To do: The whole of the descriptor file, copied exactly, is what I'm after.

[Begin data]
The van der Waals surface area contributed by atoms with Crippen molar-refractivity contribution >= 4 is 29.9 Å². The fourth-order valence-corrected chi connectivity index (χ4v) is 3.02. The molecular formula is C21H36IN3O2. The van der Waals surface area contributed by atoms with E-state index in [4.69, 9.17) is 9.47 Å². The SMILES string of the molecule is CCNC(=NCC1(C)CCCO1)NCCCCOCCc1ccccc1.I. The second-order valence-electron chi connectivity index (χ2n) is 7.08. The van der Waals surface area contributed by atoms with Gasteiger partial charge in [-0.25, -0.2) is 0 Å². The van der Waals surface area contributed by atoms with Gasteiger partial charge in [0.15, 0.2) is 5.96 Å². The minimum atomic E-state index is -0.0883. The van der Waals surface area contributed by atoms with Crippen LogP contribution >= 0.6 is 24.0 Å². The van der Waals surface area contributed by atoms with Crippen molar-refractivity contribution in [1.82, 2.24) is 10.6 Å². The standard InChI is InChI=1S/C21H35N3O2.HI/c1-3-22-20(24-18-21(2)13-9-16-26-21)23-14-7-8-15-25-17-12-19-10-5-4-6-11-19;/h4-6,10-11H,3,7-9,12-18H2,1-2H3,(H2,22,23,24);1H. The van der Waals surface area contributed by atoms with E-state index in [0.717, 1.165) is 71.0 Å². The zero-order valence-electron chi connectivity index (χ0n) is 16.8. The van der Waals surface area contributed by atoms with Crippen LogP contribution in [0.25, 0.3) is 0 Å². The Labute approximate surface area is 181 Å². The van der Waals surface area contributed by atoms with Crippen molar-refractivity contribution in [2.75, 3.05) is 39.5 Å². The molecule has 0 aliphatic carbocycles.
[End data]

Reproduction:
The van der Waals surface area contributed by atoms with Crippen molar-refractivity contribution >= 4 is 29.9 Å². The fourth-order valence-corrected chi connectivity index (χ4v) is 3.02. The molecular formula is C21H36IN3O2. The van der Waals surface area contributed by atoms with E-state index in [4.69, 9.17) is 9.47 Å². The SMILES string of the molecule is CCNC(=NCC1(C)CCCO1)NCCCCOCCc1ccccc1.I. The second-order valence-electron chi connectivity index (χ2n) is 7.08. The van der Waals surface area contributed by atoms with Gasteiger partial charge in [-0.25, -0.2) is 0 Å². The van der Waals surface area contributed by atoms with Gasteiger partial charge in [0.15, 0.2) is 5.96 Å². The minimum atomic E-state index is -0.0883. The van der Waals surface area contributed by atoms with Crippen LogP contribution >= 0.6 is 24.0 Å². The van der Waals surface area contributed by atoms with Crippen molar-refractivity contribution in [1.82, 2.24) is 10.6 Å². The standard InChI is InChI=1S/C21H35N3O2.HI/c1-3-22-20(24-18-21(2)13-9-16-26-21)23-14-7-8-15-25-17-12-19-10-5-4-6-11-19;/h4-6,10-11H,3,7-9,12-18H2,1-2H3,(H2,22,23,24);1H. The van der Waals surface area contributed by atoms with E-state index in [0.717, 1.165) is 71.0 Å². The zero-order valence-electron chi connectivity index (χ0n) is 16.8. The van der Waals surface area contributed by atoms with Crippen LogP contribution in [0.25, 0.3) is 0 Å². The Labute approximate surface area is 181 Å². The van der Waals surface area contributed by atoms with Crippen molar-refractivity contribution in [2.75, 3.05) is 39.5 Å². The molecule has 0 aliphatic carbocycles.